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Chinese diplomat in UK agrees to "follow up" on issue of jailed Tibetan film-maker

October 3, 2010

By Tenzin Tsering
September 30, 2010

Dharamsala, Sep, 30 -- The Chinese ambassador to
the U.K. agreed to follow up on the case of a
jailed Tibetan filmmaker after Tibet activists
appealed to the diplomat at a fringe meeting that
was held earlier this week at the Labour Party Conference in Manchester.

London based Tibet support group Tibet Society’s
Campaign Co-ordinator Paul Golding and Tibetan
activist Tsering Passang directly challenged
Ambassador Liu Xiaoming to look into the case of
Tibetan filmmaker Dhondup Wangchen, who was
arrested in 2008 and sentenced to six years imprisonment.

At the event hosted by the Chinese diplomat to
discuss "Why China and Britain need a stronger
partnership?” the two activists also called on
Liu to urge the Chinese government to release the
imprisoned Tibetan filmmaker as a gesture of goodwill.

While the meeting -- which was attended by former
UK Deputy Prime Minister Lord Prescott and Mark
Hendrick MP, Chair of the All Party Parliamentary
Group on China -- saw very little mention of
Tibet, activist Tsering Passang seized the
question and answer session to raise the issue of
China’s human rights record in occupied Tibet,
citing the case of Dhondup Wangchen as an example.

Dhondup Wangchen was arrested in 2008 and
sentenced to six years of imprisonment in 2009
for his documentary film titled “Leaving Far
Behind,” which was critical of Chinese government
policies in Tibet. Dhondup and his monk assistant
Jigme Gyatso had travelled to remote corners in
the eastern region of Amdo and across the Tibetan
plateau from October 2007 to March 2008 filming
over thirty five hours of interviews. The tapes
were sent out in March 2008 to Switzerland, where
Dhondup’s cousin Gyaljong Tsetrin put the final
cut together and distributed it.

The film "Leaving fear behind" features twenty
ethnic Tibetans giving their views on the Beijing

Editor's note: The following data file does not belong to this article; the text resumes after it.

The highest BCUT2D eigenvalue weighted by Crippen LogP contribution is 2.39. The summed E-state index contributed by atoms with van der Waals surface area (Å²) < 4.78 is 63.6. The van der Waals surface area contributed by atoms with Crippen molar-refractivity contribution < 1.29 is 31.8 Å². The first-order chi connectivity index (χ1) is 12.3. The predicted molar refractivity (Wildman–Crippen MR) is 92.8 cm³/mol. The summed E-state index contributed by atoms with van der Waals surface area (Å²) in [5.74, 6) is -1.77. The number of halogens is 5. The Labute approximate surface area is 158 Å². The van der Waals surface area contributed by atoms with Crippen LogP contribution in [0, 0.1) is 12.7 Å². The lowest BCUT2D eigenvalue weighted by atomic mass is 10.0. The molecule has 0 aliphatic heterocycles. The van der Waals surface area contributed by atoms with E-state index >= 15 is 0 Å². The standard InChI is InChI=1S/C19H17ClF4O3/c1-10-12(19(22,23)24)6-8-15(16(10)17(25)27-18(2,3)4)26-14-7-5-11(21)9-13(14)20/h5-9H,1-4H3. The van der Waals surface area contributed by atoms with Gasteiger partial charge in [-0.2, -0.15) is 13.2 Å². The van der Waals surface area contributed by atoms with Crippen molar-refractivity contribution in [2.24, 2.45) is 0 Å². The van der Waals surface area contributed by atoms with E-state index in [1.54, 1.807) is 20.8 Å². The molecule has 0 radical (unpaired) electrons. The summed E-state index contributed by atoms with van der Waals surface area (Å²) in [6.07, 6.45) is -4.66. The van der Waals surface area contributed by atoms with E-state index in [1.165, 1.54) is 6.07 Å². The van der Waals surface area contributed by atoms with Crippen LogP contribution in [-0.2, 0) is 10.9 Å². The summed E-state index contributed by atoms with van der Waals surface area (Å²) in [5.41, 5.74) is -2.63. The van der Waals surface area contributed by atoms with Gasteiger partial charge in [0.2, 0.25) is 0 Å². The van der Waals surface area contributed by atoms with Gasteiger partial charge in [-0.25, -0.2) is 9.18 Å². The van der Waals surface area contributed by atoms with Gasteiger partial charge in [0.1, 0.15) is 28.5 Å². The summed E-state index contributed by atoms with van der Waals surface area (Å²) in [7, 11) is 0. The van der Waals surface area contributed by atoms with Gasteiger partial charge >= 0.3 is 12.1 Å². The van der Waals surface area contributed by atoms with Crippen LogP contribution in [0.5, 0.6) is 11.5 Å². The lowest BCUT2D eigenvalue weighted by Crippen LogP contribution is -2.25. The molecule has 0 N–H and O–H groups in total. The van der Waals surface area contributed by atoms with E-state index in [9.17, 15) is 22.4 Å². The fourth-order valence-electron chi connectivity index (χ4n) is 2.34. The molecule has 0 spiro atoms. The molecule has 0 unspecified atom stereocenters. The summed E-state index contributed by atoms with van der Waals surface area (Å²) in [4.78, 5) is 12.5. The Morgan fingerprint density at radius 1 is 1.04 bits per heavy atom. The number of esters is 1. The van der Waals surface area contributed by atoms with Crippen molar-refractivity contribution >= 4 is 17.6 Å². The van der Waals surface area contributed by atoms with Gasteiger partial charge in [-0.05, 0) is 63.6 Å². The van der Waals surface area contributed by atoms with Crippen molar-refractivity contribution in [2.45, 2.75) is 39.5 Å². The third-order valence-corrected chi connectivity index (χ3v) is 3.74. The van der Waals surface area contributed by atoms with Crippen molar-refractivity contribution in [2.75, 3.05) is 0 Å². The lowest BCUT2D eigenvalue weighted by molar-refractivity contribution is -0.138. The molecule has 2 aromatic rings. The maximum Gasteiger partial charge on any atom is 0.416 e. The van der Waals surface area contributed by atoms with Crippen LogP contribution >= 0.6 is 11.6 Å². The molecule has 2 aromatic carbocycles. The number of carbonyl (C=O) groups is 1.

Olympics that was to be held later that year, the
current reality in Tibet and their calls for the
return of the Tibetan leader Dalai Lama.

Speaking before the assembled MPs, party
officials and party members, Tsering Passang
asked Ambassador Liu to look specifically into
the case of Dhondup Wangchen, and requested that
the Chinese government release the imprisoned
filmmaker since Dhondup had done nothing more
than film Tibetans giving their opinions about life in Tibet.

"The ambassador was visibly surprised he had been
asked such a question and responded by saying
that he did not personally know of the case,”
Tibet Society wrote in a statement to the press.
Liu, however, added that, "If [Dhondup] had been
arrested then he must have done something wrong."

"This reply exemplifies China's complete
disregard of the principle of ‘innocent until
proven guilty’, and clearly illustrates the bias
and difficulties encountered by Tibetans and
human rights defenders in receiving a fair trial
under the Communist regime," the Tibet support group added in their release.

However, when directly approached by the two
activists Liu said one of his staff would handle
their request that he follow up on Dhondup
Wangchen’s case if Tibet Society sent him more details on the matter.

"Tibet Society will now follow up by writing to
the Embassy and the Ambassador. We will also
encourage Lord Prescott and Mark Hendrick to do
likewise,” the support group wrote in a statement.

Tibet Society will also invite Lord Prescott and
Mark Hendrick to meet Dhondup Wangchen’s wife
Lhamo Tso during her visit to the U.K. in
October. Lhamo Tso, who currently resides in
exile in Dharamsala, in her maiden tour to the
U.K. will be speaking about her imprisoned
husband in her address to MPs at an All Party
Parliamentary Group for Tibet meeting at Westminster.
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